Their primary goal is information—classified material, trade secrets, or intellectual property—that might draw interest on the black market.

Robbery, Inc.: A Worldwide Enterprise

While unsophisticated hackers might lurk in the shadows like criminal gangs, APTs often emanate from professional environments not unlike a prosperous Bay Area tech company—posh high-rise offices, full-time employees with salaries and benefits, and formal product development teams. The difference is they’re conducting business in China, Russia, and other cyber sanctuary nations where international cybersecurity is unenforced and intellectual property laws don’t exist.

The more extensive an APT infection, the harder it is to isolate and eradicate it—like cockroaches under a kitchen sink. Many enterprise IT managers simply accept APT as a fact of life—conceding that trying to combat these intrusions would actually encourage the culprits to dig deeper into the network.

So if APT makes long-term data theft inevitable, how can you still protect yourself? Make the stolen data unusable.

Alphabet Soup? Fight APT with DLP

The second acronym we’ll talk about today is DLP: data leak protection. DLP encrypts sensitive data so that it can only be accessed by authorized users or workstations with a corresponding decryption key. If that data is intercepted by an APT, it’s rendered unreadable—and worthless.

Multiple name-brand security vendors offer a wide range of turnkey DLP solutions. Low-end products will automatically encrypt data which follows specific patterns (Social Security numbers, 16-digit credit cards), while high-end products can be configured to use complex algorithms and language analytics to locate and protect other specific forms of confidential data (such as client files, product designs, or sales figures). When unauthorized access is suspected, files can be temporarily quarantined against a possible data breach before they leave the company network.

Are APTs already lurking within your network? What proprietary data can your business not afford to lose? How can you evaluate DLP products to find the best solution for you? Talk to us for help.

The “Wearable Revolution”: Is Your Company Prepared?

Thursday, July 7th, 2016

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It’s a fair bet that one of your employees has already shown off a trendy new wearable gadget around the office. What began with Bluetooth earpieces would branch off into smartwatches, smart glasses, wrist-worn fitness trackers, and even smart clothing (including a smart bra!) Research firm Gartner forecasts sales of over 274 million wearable technology products in 2016—soaring past 322 million by 2017.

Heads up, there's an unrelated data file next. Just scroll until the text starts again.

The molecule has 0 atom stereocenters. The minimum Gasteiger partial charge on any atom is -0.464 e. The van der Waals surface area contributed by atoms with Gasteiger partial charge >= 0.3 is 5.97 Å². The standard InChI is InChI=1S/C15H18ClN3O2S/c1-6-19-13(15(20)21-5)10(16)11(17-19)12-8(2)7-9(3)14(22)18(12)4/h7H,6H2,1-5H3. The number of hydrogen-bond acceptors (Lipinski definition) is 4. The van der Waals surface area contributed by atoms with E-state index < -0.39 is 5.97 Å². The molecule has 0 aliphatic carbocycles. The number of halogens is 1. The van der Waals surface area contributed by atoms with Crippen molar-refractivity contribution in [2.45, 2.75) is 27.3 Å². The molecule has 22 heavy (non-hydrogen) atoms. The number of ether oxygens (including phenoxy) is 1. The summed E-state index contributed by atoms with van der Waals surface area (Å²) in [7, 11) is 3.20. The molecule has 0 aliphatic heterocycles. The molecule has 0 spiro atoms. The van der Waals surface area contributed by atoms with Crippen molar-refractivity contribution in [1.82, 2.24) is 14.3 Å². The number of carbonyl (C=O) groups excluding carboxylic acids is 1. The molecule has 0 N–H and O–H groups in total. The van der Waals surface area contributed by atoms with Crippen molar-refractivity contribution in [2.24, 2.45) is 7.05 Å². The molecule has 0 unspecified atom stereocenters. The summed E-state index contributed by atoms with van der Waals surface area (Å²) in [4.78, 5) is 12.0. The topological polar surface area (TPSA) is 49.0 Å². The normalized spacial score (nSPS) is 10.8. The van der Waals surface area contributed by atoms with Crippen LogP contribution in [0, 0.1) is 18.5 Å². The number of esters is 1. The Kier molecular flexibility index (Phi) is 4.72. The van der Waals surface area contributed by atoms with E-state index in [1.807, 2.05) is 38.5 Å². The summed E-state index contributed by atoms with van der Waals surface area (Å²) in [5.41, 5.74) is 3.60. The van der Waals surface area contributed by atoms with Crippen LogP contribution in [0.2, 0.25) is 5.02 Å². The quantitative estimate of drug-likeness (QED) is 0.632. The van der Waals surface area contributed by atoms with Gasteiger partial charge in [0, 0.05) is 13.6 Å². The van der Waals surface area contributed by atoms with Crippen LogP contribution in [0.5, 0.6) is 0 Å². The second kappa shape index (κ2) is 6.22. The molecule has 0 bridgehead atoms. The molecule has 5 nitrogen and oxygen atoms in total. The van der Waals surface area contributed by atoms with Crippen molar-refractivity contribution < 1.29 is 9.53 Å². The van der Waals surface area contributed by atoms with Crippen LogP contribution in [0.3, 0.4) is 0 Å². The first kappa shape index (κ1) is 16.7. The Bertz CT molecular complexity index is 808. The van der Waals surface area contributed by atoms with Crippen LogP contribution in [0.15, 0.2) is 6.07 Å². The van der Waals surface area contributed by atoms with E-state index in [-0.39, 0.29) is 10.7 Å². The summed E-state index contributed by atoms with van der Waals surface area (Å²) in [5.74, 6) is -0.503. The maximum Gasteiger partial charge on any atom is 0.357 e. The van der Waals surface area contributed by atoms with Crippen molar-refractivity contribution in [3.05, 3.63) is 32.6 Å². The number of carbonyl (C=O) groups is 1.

New Technology = New Targets for Hackers

For better or worse, wearable devices are on their way to becoming part of everyday life—including the workplace. But while manufacturers race to pack every new gadget with interesting bells and whistles, hackers and cyber-crooks are looking for emerging security weaknesses to exploit.

What are the potential security risks with wearable devices?

No Password Protection. Many wearable devices on the market—including high-end fitness trackers with email and social media connectivity—access external networks and store data without the password/PIN protection, biometric authorization, or other user authentication we’ve come to expect on smartphones. If the device is physically lost or stolen, that data is virtually exposed to anyone.

Unencrypted Data. A lack of standard encryption is also an issue for many wearables—either unencrypted files stored locally on the device or unsecured wireless connections when synced with smartphones or other host devices (Bluetooth encryption is avoided as it often causes additional battery drain).

A Spy’s Dream? James Bond (circa the “Goldfinger” era) probably would have loved the miniaturized functions of a modern smartwatch—in particular its ability to record still images, video, and audio. But if that device is hijacked by a malicious hacker, it may become a mobile portal for industrial espionage, either stealing recordings or eavesdropping in real time.

But That’s Not All… If the above reasons weren’t enough to be wary of the influx of wearable devices, a 2015 study released by the University of Illinois revealed that monitoring the electronic motion sensors on a Samsung Gear smartwatch could determine words typed on a keyboard! Think about that before you write your next confidential email or memo.

Where Do Wearables Fit In to Your BYOD Policy?

While wearables are increasingly common on and off the job, they represent an undefined grey area for business IT security. Many operate on their own platforms and aren’t compatible with most MDM solutions designed to regulate smartphones and laptops. Permissible onsite use of wearable devices will need to be incorporated into your company’s formal BYOD policy, which we’ve recommended that our customers define in writing.

Are your employees’ wearable devices a potential “weakest link” in your security chain? For ideas and solutions, talk to us.